John Edward Birdwell
Talented TI Software Author
John Edward Birdwell was a talented programmer who contributed a great deal to the TI community before his untimely death on December 28th 1990. John was ahead of his time. His programs like DSKU took away barriers for less experienced users, and surely those unfinished programs of his that we missed through his passing away, would have certainly brought the TI and Geneve hobby to a higher level. Had he lived a while longer, his extremely valuable addition to the Myarc line-up of software would have enhanced the storage capabilities of the original MFM hard drive group.
- Disk Utilities: Beginning 1985 John Birdwell started programming his own disk manager. In September 1987 John Birdwell released Disk Utilities v 3.2.1, which included a version of the program designed especially for use on the Super Cart. The final version of Disk Utilities, v 4.2 was available in August 1988. Disk Utilities was perhaps his best known program: a disk manager and sector editor that has been in constant use by the community since its release. While by no means the only tool of its type, it is generally acknowledged as one of the very best.
- Myarc Disk Manager 5: In 1988 the Myarc HFDC (Hard and Floppy Disk Controller) was introduced, together with MDM5 as written by John Birdwell. The software provided disk management functionality for both floppy and hard disk devices when used with a TI or Geneve computer. Version 1.30 of the Myarc Disk Manager was released in January 1991, reportedly recovered from the hard drive of John Birdwell;
- Myarc tape streamer software: In September 1989: Myarc's Lou Phillips reported that John Birdwell has begun work on the tape streamer backup software for use with the HFDC card. This software was never finished before John died;
- Disk One: In October 1990 JP Software announced the "early 1991" release of Disk One, a complete rewrite by John Birdwell of his Disk Utilities program. In addition to supporting all of DSKU's powerful floppy disk sector editing, file editing, and management features, Disk One would also provide complete support for the Myarc HFDC hard disk on the TI-99/4A and Geneve in both 40 and 80 column mode. This software was also never finished before John died;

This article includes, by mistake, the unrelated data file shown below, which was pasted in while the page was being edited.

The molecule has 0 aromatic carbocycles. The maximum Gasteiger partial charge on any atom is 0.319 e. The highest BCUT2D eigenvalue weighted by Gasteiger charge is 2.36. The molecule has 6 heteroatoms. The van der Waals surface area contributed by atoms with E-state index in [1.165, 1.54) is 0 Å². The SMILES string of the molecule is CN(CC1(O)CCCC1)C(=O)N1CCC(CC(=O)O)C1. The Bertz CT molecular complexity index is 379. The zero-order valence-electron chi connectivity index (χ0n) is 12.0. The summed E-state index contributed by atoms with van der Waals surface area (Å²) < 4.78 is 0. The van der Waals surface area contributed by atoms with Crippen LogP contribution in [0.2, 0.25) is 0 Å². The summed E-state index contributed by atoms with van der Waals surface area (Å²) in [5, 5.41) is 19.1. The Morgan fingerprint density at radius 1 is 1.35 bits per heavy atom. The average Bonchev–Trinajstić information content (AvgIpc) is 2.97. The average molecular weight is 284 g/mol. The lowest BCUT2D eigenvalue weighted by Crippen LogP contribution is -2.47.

- 80 column Sector Editor: John Birdwell wrote an 80 column sector editor that worked with the HFDC on both the TI and Geneve. Source code for DSKU, Disk One, the 80-column sector editor, and some other items were found on the hard drive of John and are all now available in the TI community;
- MDOS: John Birdwell was involved in the programming of MDOS for the Geneve. He was a member of the team that included Paul Charlton, J. Peter Hoddie, Lou Phillips, Chris Faherty and Mike Riccio. John Birdwell worked on the MDOS boot loader, LOAD/SYS.
John was a valued member of the Chicago TI User Group, and contributed to the early success of what came to be the largest TI User Group in the world. His seminars educated many users at the meetings and the Chicago Faires. In July 1988, John began an assembly language programming series for MICROpendium. He decided to teach the language through a series of articles which, when published and assembled by the reader, resulted in a working word processor program. The series ended in January 1989.
A more accurate indication of the importance of John’s career may be seen by the fact that the Chicago TI User Group annually presents the individual deemed to have done outstanding service to the entire TI community an award named for John Birdwell. This award has come to symbolize one of the highest forms of recognition in the TI community. Barry A. Traver received the first John Birdwell Memorial Award at the November 1991 Chicago World Faire.
John Edward Birdwell was born in Knoxville, Tennessee, on January 17, 1949. Later his parents moved to Chicago, Illinois where John graduated from Fenger High School, John attended the College of DuPage in Wheaton, Illinois, where he later made his home. John served in the United States Air Force and was trained there to use computers. He was stationed at Homestead Air Force Base in Florida. In May of 1971 he married his wife Kathy, in Chicago and they had two daughters, Kelly and Kristin.
Inducted to the TI99ers Hall of Fame on September 19, 2007